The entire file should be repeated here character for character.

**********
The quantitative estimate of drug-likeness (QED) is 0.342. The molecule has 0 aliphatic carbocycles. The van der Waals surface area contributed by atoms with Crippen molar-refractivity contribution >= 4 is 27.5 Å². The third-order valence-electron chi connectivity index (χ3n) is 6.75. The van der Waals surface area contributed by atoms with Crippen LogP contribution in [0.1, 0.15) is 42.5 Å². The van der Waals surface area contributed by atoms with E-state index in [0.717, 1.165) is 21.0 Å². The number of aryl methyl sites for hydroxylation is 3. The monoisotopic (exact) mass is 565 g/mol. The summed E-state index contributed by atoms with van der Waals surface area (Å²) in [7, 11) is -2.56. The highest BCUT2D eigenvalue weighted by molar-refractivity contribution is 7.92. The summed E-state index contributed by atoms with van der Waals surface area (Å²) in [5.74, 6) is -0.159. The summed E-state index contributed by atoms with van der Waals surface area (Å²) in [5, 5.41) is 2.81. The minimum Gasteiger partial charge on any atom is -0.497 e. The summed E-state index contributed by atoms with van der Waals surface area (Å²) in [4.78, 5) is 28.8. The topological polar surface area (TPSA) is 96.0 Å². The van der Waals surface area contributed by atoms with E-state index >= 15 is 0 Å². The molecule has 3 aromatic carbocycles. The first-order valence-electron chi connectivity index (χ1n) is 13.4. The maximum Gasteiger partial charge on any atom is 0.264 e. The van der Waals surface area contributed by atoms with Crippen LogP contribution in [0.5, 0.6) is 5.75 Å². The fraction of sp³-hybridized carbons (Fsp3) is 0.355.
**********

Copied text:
The quantitative estimate of drug-likeness (QED) is 0.342. The molecule has 0 aliphatic carbocycles. The van der Waals surface area contributed by atoms with Crippen molar-refractivity contribution >= 4 is 27.5 Å². The third-order valence-electron chi connectivity index (χ3n) is 6.75. The van der Waals surface area contributed by atoms with Crippen LogP contribution in [0.1, 0.15) is 42.5 Å². The van der Waals surface area contributed by atoms with E-state index in [0.717, 1.165) is 21.0 Å². The number of aryl methyl sites for hydroxylation is 3. The monoisotopic (exact) mass is 565 g/mol. The summed E-state index contributed by atoms with van der Waals surface area (Å²) in [7, 11) is -2.56. The highest BCUT2D eigenvalue weighted by molar-refractivity contribution is 7.92. The summed E-state index contributed by atoms with van der Waals surface area (Å²) in [5.74, 6) is -0.159. The summed E-state index contributed by atoms with van der Waals surface area (Å²) in [5, 5.41) is 2.81. The minimum Gasteiger partial charge on any atom is -0.497 e. The summed E-state index contributed by atoms with van der Waals surface area (Å²) in [4.78, 5) is 28.8. The topological polar surface area (TPSA) is 96.0 Å². The van der Waals surface area contributed by atoms with E-state index >= 15 is 0 Å². The molecule has 3 aromatic carbocycles. The first-order valence-electron chi connectivity index (χ1n) is 13.4. The maximum Gasteiger partial charge on any atom is 0.264 e. The van der Waals surface area contributed by atoms with Crippen LogP contribution in [0.5, 0.6) is 5.75 Å². The fraction of sp³-hybridized carbons (Fsp3) is 0.355.